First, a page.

6 Ways to Eat Gluten-Free at Restaurants Without Getting Sick

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tacosTrying to avoid gluten when dining out can be a pain in the ass -- literally. (Ooh, sorry!) But it's getting better. Five years from now, maybe it won't be such a gamble or hassle. But for now? Celiacs and others avoiding gluten must dine with caution. Some restaurants are making efforts to put special gluten-free items on the menu. And just as important, some have started new kitchen protocols to avoid cross-contamination.

Meanwhile, there's a few things you can do. April Pevetaux's handy new book, Gluten Is My Bitch, has some great tips for gluten-free dining.

1. Use your charm. When communicating with the waitstaff about your gluten-free needs, make sure you smile a lot. Acknowledge that you are being a total pain in the butt. Make sure they understand that it's not their responsibility to protect your food allergies, but if they could be so kind as so make a few exceptions ...? Tip well.

2. Ask these two important questions. Could you tell me about the ingredients in that dish? (Waitstaff aren't always well versed in all the gluten possibilities.) Is there any chance of cross-contamination in the kitchen? Ask this ESPECIALLY if the restaurant has gluten-free menu items.

More from The Stir: The Best-Tasting Gluten-Free Foods: We Put Them to the Test

3. Go for Mexican. April says this has been the best option for her. "Since authentic Mexican food standards include corn, rice, and beans, you could do worse than to try to live on Mexican food for the rest of your life." Just be careful about tortilla chips and hard-shell tacos fried in the same oil. Stay away from flour tortillas, of course, and enchilada sauce. Authentic, non-chain Indian is a good bet, too, as long as you stay away from samosas. So is Thai. But still, always ask about ingredients.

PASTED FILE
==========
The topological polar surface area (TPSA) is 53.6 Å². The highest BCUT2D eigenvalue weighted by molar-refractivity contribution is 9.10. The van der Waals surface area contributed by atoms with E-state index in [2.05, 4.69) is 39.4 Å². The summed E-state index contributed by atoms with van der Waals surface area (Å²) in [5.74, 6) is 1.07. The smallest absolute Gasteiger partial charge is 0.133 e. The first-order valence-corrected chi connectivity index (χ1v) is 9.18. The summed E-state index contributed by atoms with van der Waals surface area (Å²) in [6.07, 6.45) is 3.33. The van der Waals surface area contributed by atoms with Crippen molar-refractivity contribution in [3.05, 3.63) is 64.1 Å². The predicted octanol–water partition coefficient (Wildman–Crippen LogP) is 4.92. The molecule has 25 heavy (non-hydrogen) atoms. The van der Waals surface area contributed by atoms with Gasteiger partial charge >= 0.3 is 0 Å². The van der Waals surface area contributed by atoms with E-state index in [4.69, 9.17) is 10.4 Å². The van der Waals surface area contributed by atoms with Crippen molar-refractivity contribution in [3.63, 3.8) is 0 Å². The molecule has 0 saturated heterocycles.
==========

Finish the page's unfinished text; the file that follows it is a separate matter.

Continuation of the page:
4. Try vegetarian and vegan restaurants. Food restrictions are already the name of the game, so being fussy about your food is a little more accepted. Just be careful with meat substitutes like seitan, which have gluten.

5. Choose local instead of chains. While chains are making an effort to offer gluten-free menu items, April says farm-to-table/locavore type restaurants serve you fresher, additive-free food. On the other hand, these smaller restaurants usually are not set up to prevent cross-contamination, so be warned.

6. Ask for clean gloves. It takes courage, but if you're at an assembly-line place like Chipotle, politely request that the person handling tortillas change into clean gloves. It's a learning experience for the restaurant, too. April tried this and was scared at first, but it all turned out fine.

Do you have any other tips to add for gluten-free dining?


Image via d:space/Flickr

eating out, food allergies, restaurants


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Wendy Hoffman Gilbert

Being a diagnosed Celiac for 10 years now, I've had my share of restaurant adventures. Most of those tips are totally right on. Charm is very important! I have not had great luck with many Mexican restaurants as the language barrier can get in the way, so can cross contamination. But I love this list! You can be sweet and assertive at the same time. Make sure you practice you "schpeal" at home before you go out :)

Jules Shepard

I have found that authentic ethnic food restaurants are the easiest to find gluten-free. As mentioned, Indian and Thai are great for GF, as are Japanese, Vietnamese and Mexican, although if you are also dairy-free, Mexican is a less friendly experience! Curries and rice noodle dishes (with NO soy sauce) are usually a safe bet, but always ask questions. Even sushi rice can sometimes have gluten if it is prepared with malt vinegar.
~jules shepard

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